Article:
By Dean Jordan
Two international projects involving Cyprus have been shortlisted in a European Commission list of 250 key energy infrastructure projects, earmarked from a total pot of €5.85 billion in total funding.
They include plans to connect Cyprus to the European energy grid with underwater cables from Israel to Greece and to build gas storage facilities at the proposed Vassilikos LNG plant.
Two of the ‘Country Projects of Common Interest’ (PCIs) included in the list are large Cyprus-Israel-Greece collaboration proposals. If successful, these projects would benefit from accelerated licensing procedures and improved regulatory conditions as part of the €5.8 billion funding of the Connecting Europe Facility for the 2014-20 trans-European energy infrastructure project period. Cyprus stands to benefit from a diversification of its energy source and to end its energy isolation.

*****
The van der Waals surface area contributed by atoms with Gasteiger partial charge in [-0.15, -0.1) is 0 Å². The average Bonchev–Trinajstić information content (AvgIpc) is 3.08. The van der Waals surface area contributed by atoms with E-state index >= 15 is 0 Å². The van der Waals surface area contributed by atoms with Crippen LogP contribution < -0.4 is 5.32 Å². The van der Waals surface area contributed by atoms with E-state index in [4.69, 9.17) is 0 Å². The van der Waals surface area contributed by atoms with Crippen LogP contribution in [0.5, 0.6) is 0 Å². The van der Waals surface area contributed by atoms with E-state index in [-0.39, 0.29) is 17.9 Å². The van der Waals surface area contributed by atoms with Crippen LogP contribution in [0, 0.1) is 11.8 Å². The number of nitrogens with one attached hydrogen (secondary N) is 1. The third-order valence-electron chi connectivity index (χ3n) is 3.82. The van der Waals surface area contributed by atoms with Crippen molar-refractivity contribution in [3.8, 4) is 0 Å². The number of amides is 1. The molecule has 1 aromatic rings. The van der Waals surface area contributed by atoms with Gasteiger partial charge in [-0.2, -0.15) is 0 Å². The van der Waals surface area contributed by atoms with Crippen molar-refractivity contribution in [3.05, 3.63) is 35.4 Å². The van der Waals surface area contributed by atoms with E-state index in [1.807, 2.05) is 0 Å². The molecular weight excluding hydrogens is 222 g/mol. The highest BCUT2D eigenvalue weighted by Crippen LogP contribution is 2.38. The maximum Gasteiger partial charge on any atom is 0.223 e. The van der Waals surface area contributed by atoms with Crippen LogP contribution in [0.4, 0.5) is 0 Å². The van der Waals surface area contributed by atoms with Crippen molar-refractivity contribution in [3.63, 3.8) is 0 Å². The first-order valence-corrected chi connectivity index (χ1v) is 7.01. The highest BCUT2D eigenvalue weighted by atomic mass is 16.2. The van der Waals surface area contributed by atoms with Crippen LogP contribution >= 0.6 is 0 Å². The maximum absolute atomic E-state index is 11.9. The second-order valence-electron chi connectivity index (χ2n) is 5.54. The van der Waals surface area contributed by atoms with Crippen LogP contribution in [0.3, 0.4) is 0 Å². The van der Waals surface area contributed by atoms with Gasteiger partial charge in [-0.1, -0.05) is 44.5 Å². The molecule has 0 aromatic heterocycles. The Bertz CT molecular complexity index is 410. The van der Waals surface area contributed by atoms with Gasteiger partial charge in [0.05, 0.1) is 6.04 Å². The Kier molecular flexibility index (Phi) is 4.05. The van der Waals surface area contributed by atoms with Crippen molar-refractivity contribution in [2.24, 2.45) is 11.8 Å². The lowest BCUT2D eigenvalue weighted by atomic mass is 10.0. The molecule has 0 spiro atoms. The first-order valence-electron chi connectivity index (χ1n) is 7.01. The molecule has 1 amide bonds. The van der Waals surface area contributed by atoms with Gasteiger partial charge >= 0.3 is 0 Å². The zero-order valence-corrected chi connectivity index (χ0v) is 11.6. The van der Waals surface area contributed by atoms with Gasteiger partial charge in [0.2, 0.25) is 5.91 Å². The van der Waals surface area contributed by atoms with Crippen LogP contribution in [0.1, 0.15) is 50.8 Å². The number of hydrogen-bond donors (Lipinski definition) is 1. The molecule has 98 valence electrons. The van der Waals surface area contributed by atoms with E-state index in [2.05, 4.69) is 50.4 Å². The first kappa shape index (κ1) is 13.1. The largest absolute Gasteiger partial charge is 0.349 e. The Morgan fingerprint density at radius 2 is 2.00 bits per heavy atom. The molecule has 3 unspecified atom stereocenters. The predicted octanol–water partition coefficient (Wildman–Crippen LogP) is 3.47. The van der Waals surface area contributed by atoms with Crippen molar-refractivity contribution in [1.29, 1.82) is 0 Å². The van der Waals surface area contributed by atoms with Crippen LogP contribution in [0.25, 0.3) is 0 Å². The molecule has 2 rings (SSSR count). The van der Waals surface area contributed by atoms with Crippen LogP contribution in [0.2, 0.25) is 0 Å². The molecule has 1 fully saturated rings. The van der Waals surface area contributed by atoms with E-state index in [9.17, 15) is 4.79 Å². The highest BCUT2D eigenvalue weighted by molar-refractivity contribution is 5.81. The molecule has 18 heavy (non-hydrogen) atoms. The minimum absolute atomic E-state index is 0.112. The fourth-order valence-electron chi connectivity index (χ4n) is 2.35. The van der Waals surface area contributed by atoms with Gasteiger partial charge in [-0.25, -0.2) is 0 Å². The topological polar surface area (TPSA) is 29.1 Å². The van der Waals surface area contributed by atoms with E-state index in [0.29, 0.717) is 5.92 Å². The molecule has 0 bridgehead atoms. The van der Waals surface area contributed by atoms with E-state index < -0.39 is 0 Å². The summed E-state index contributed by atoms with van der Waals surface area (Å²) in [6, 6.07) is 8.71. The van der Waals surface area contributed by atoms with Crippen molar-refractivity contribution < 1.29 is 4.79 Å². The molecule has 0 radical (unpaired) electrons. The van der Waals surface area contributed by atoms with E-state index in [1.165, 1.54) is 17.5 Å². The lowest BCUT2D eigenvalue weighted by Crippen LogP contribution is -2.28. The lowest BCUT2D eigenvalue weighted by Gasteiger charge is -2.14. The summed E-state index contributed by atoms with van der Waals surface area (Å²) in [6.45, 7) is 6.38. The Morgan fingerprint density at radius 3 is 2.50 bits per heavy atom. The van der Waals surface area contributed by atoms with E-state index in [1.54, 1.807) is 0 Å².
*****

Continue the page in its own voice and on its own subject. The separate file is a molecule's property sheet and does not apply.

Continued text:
The first PCI including Cyprus is the Euro Asia Interconnector. This would link Hadera in Israel to Korakia and Attica in Crete and mainland Greece via Vassilikos in Cyprus with an underwater electric cable. The cable capacity will be 2000 MW with a total length of around 1518 km.
The other PCI is the construction of various gas infrastructures, pipelines and associated equipment for the transportation of new sources of gas from the offshore fields in the East Mediterranean to Greece via Crete. Part of this project is the construction of LNG storage facilities at Vassilikos that would be connected to these pipelines, known as the Mediterranean Gas Storage.
The pipeline delivery capacity would reach up to 24.5 million cubic metres (MCM) per day, with 2.5 to be delivered to Cyprus and 22 to Greece. The LNG storage facility to be built at the Vassilikos LNG terminal would store LevantineBasin gas in liquefied form onshore, primarily for further transport to terminals further afield in the Mediterranean.
The proposed PCIs are the result of close collaboration between Cyprus, Greece and Israel.